In a speech in Cairo about a year ago, President Obama sought a "new beginning" for the United States and the world's Muslims. In pursuit of this initiative, Obama gave his first interview as president to Al-Arabiya television, apologized for America's past behavior, bowed before Saudi royalty, sided with the Palestinians against our ally Israel, did next to nothing to forestall Iran's development of nuclear arms, and released a National Defense Strategy last week that ignores the connection between Islamism and terrorism.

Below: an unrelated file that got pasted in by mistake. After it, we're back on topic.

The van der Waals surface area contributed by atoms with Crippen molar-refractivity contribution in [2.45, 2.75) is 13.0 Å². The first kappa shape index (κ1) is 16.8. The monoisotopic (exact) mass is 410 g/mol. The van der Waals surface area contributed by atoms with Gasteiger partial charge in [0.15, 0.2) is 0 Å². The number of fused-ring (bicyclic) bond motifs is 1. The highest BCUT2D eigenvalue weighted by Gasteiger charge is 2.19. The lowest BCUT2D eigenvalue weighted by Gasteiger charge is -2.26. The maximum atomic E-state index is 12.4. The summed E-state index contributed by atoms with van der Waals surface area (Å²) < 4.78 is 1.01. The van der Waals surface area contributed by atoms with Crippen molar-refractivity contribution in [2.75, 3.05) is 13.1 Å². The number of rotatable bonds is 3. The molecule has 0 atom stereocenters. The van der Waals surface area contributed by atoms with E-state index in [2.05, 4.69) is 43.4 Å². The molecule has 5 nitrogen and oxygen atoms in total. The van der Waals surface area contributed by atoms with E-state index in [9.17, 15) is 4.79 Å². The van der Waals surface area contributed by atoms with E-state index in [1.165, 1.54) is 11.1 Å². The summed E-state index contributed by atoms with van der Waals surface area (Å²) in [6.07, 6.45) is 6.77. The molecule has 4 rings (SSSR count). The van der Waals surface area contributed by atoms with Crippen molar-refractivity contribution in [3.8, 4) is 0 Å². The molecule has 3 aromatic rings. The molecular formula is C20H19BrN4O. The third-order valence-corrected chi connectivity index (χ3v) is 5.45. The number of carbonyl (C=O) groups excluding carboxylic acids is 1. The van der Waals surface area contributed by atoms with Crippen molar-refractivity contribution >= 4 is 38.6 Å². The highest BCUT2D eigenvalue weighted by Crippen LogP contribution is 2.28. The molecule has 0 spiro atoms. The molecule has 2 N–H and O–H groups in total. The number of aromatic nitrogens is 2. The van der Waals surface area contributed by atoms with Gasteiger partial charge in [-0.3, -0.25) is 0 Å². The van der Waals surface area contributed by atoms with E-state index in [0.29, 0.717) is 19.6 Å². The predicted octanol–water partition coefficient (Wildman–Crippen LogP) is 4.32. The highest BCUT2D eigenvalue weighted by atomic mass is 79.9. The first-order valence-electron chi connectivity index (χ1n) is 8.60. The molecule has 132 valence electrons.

In last year's Cairo speech, however, Obama at least gave the impression that he would confront Islam on one key front: religious freedom. "People in every country should be free to choose and live their faith based upon the persuasion of the mind and the heart and the soul," he declared.
A Pew Research Center report released several months after the president's address found that the predominantly Muslim countries Iran, Egypt, Indonesia, and Pakistan were - to no one's surprise - among the nations most politically and socially hostile to religious freedom.
So what has the president done to put teeth in his Cairo rhetoric? Less than nothing.
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